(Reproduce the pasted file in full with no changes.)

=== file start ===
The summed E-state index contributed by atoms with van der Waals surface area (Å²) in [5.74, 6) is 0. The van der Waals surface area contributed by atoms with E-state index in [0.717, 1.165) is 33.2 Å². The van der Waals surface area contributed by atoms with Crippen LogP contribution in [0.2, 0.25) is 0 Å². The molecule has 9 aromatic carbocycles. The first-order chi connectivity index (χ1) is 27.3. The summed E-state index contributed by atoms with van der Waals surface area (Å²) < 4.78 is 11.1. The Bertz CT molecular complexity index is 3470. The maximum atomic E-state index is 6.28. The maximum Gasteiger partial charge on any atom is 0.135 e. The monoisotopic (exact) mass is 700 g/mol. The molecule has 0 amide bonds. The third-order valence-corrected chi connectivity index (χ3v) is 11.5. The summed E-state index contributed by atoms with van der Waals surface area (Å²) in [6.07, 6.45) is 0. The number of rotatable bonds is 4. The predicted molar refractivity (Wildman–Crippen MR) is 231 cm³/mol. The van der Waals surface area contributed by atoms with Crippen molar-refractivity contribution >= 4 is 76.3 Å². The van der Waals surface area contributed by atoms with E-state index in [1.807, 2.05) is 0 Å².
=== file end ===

The summed E-state index contributed by atoms with van der Waals surface area (Å²) in [5.74, 6) is 0. The van der Waals surface area contributed by atoms with E-state index in [0.717, 1.165) is 33.2 Å². The van der Waals surface area contributed by atoms with Crippen LogP contribution in [0.2, 0.25) is 0 Å². The molecule has 9 aromatic carbocycles. The first-order chi connectivity index (χ1) is 27.3. The summed E-state index contributed by atoms with van der Waals surface area (Å²) < 4.78 is 11.1. The Bertz CT molecular complexity index is 3470. The maximum atomic E-state index is 6.28. The maximum Gasteiger partial charge on any atom is 0.135 e. The monoisotopic (exact) mass is 700 g/mol. The molecule has 0 amide bonds. The third-order valence-corrected chi connectivity index (χ3v) is 11.5. The summed E-state index contributed by atoms with van der Waals surface area (Å²) in [6.07, 6.45) is 0. The number of rotatable bonds is 4. The predicted molar refractivity (Wildman–Crippen MR) is 231 cm³/mol. The van der Waals surface area contributed by atoms with Crippen molar-refractivity contribution >= 4 is 76.3 Å². The van der Waals surface area contributed by atoms with E-state index in [1.807, 2.05) is 0 Å².